After living in apartments for 7 years, last year, when we were looking to buy a house we knew we wanted a yard. And ultimately, this house’s yard was a big part of it’s appeal. It’s a big yard for the area and price. It’s sunny and shady. It has serious potential- but it was- and remains nearly a blank slate. After living here almost a year, and thus now having experienced what grows where and what blooms when we have a better picture for what we want to do and what needs to be done. But its still a big undertaking- and so I’m putting this out to you all- where do you start in a nearly blank slate yard?
From chatting with neighbors and also assessing the general state of the yard, we figured out that about 10 years ago the last people who truly did any significant yard work moved out. Since then the lawn was mowed (albeit poorly) and rarely watered in dry spells. Bushes that were planted either died off (azalea) or grew untrimmed. Daylillies spread everywhere. As did the terrible invasive vine, black swallow-wort, which is a huge problem here in the northeast. My goal is to fill in the blank spots in the beds that circle the fences, to use mainly local (or localish) pollinator-friendly perennials, and combat most of the invasives. This is also not our forever house, so no need to go crazy. We share this yard with our upstairs neighbors, who pretty much let us have our way with the yard, but it’s not entirely our own (and if they move, sentiments can change). Also, we don’t need to beautify it in terms of re-sale value- that is thankfully not a concern in our super-selling area. We want something nice, practical, sustainable. So I’ll show you what we have, what some of my thoughts & plans are, and I welcome all comments.
This is our front yard beds. The spring bulby things have faded, but they’re there in spring. We recently put down new cedar mulch and the small boxwood in the lower picture. I ripped out a half-dead yew and last fall we planted a heavily discounted hydrangea that we are pleased to see coming back hail and healthy (top picture right next to steps). I’m thinking of planting some giant allium next to the hydrangea. Behind the boxwood we’d like to put in a large ornamental fountain grass to cover up the foundation. But other than that I’m at a loss. We’re looking for a medium height sun loving hardy perennial (or three) the fill in that front bed, and lower varieties to go in front of the boxwood & holly. Oh and yeah, we’re working on the grass- that’s where the crabgrass was killed.
Our backyard has lots of empty patches. We recently put in a raspberry cane. Maybe we’ll do currants too. In the top picture you can see just a part of the daylilly problem. Large sun/part sun perennials (or flowering bushes) are really needed to fill in this area- but maybe we’ll work on that after we replace the decrepit fence. The area by our garden is the best off. It is perhaps the only part that still retains the beauty and care long ago previous owners took. There’s lots of wild violets (we even have them popping up in our grass- which I don’t mind). Also bleeding heart, ferns, some other sort of lily that hasn’t bloomed yet so I can’t identify it and wild geranium. The area that directly abuts our neighbor’s garage is very shady and contains sad stumps of lilacs. Last fall I hacked apart ferns, violets and hosta to plant in this shady spot and have been pleased to see that they all came up this year. This area will continue to fill in, but helping it along with more shade loving things – that attract helpful insects as our garden is right there- is preferred. Also to do is edge the entire back yard. That’ll be quite the project.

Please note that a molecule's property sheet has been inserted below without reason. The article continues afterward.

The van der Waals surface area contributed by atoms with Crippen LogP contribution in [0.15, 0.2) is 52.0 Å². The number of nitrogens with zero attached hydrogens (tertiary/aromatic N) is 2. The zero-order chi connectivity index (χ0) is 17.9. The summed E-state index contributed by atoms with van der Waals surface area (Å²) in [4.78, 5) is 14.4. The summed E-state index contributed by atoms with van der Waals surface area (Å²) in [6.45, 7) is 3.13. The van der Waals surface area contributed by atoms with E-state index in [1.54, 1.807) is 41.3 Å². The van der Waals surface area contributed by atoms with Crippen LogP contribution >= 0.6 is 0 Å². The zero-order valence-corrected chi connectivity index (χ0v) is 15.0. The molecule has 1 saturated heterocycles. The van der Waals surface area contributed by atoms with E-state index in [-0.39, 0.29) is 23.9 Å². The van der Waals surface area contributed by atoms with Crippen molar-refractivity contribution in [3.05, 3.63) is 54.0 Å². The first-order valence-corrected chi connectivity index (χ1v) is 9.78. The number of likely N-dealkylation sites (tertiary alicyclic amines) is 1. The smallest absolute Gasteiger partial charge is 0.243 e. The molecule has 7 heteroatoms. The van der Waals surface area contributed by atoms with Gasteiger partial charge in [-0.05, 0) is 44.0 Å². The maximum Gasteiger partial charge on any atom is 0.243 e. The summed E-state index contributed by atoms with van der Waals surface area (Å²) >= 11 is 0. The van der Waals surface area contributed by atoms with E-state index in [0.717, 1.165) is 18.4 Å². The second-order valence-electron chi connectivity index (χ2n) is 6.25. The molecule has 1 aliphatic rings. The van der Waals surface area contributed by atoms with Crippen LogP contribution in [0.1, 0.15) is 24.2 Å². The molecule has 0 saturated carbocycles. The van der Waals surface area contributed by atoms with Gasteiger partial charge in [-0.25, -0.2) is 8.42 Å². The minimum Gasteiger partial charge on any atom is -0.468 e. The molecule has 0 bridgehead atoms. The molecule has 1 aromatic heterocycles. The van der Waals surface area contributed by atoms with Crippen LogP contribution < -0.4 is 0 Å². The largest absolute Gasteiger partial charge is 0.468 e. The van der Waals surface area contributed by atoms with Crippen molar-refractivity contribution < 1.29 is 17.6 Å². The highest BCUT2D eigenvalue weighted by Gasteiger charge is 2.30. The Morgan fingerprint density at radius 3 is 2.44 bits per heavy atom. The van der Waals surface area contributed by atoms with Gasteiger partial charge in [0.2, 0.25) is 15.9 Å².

Our side yard is all sorts of miserable. Immediately next to our deck is a rhododendron that is pretty well off- except in the month of July intense sun hits it just so to really cook it- the rest of the year it’s ok- it’s just a really funny angle tucked into the corner of our house. You can see more wild violets popping up in the left (and our compost bucket). But other than that, this bed is bare. Along the side of the house is were the evil invasives grow. There are also several clematis. And a sad rose. Honestly, it will take a backhoe to remove the tangled knots of invasive swallow-wort in here. I dig them up when I can, but their roots are tough. The clematis might be invasive too- but the planting seems intentional and there seems to be debate whether all the wild clematis in this area is the native one (virgin’s bower) or a very similar looking import- sweet autumn clematis. We have milkweed growing here too (YEAH!) and I sprinkled in a perennial seed mix- so we’ll see what pops up. Those beige sack planters are where our squash babies live. This side gets a good deal of sun. For this area my goal is to loosen the death grip the invasives have, and fill the area with perennials or self-seeding annuals- kind of let it go sort of wild- but in a good way.
So there you have it. An embarrassing but honest look at our yard. I didn’t even share all of its goodies (by that I mean baddies). Ideas? Thoughts? Have you tamed a wild yard? Did you battle invasives? Have you moved into a blank slate (or worse- a jumbled mess?) I’d love to hear your stories!
I’ll be sharing this on Tuesday Garden Party at an Oregon Cottage and Green Thumb Thursday at Grow a Good Life.